February 20th, 2012

Fecal transplants: The new cure-all?

The importance of our normal gut flora becomes apparent when antibiotics wipe out a portion of it and give Clostridium difficile a niche to reside in, which can lead to severe colitis. Relapse of the colitis is the rule until the normal gut flora is reestablished, and treatment of relapsing C. difficile colitis has usually involved trials of antibiotics and toxin binding agents. 

More recently, fecal transplants have been reported as both first-line and relapse treatment for C. diff. The effect seems to be far superior to that from traditional approaches and is being touted as a treatment for other GI and nonGI diseases as well.

Have you used fecal transplants?

If not, what would it take for you to start using them? 

If yes, how do you a) prepare them and b) deliver them (e.g., through the scope or by oral capsule delivery)?

What diseases do you screen the donor for? 

What success rate have you observed? 

How much does the treatment cost?

I look forward to hearing what your experiences have been.

2 Responses to “Fecal transplants: The new cure-all?”

  1. Mark Davis says:

    I’ve used fecal transplants with half a dozen patients, delivered via enema.
    One case of “post C. diff” diarrhea (tested positive in past, now tests negative but with same symptoms), with immediate, dramatic effect
    Three cases of UC with significant improvement
    Two cases of IBS with no clear benefit

    Donor testing:
    Serum: HIV, syphilis, acute viral hepatitis panel, Lyme disease
    Stool: O&P, C diff, enteric pathogens, giardia, cyptosporidium, isospora, cyclospora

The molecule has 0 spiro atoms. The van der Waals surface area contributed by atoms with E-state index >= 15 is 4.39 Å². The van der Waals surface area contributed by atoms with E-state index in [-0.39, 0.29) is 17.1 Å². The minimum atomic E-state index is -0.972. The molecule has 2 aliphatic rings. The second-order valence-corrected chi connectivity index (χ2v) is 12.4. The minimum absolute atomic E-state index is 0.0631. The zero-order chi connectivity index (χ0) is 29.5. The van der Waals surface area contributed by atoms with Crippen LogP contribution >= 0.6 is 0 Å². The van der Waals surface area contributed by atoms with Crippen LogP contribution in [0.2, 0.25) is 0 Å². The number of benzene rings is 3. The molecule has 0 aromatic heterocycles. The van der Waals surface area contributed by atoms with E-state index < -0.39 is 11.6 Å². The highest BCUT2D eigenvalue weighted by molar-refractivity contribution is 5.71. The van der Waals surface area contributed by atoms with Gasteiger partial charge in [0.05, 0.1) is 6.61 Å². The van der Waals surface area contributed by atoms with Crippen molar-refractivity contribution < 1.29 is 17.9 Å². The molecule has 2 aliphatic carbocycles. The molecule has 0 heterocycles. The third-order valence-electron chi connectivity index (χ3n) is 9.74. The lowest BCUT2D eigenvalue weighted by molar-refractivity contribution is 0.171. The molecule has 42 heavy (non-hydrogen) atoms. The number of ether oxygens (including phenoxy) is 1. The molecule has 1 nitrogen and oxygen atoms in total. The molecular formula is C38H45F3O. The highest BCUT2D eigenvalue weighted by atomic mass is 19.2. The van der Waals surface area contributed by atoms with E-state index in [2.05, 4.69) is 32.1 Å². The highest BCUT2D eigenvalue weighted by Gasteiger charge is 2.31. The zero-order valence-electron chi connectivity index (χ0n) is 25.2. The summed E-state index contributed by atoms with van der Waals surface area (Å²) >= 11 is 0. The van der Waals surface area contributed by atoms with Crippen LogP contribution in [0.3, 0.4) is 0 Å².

History and PE to R/O autoimmune disease, atopic disease, mood and metabolic disorders, chronic pain,and any history of GI disturbance.
    No hx of antibiotic use in past 6 months

    Donors can waive screening of related (child, parent, spouse) donor, and self-prepare and administer the slurry in which case the tx is virtually free. Using our donor bank and having our lab prepare the fecal slurry is about $3,000 for ten consecutive days.

  2. William Schindler D.O. says:

    Greetings Brian!
    This is something that has been talked about for decades, back when we were in training. I have used it one time more than 20 yrs ago in a young woman who developed severe c diff colitis as an inpatient after gyn surgery- failed combo iv flagyl and po vanc. Her colon was dilating, surgery wanted to operate, she refused. Mixed a stool specimen from a family friend who had not been in contact with her with saline and delivered as far as I could reach with an egd scope. She got better. n of 1. did no testing of donor stool, just verified her health and her lack of any contact with the patient or her husband. Prior to recent articles would probably have to jump through many hoops to do this

    William Schindler D.O., FACG, FACP

Gastroenterology Research: Author M. Brian Fennerty, M.D.

M. Brian Fennerty, MD


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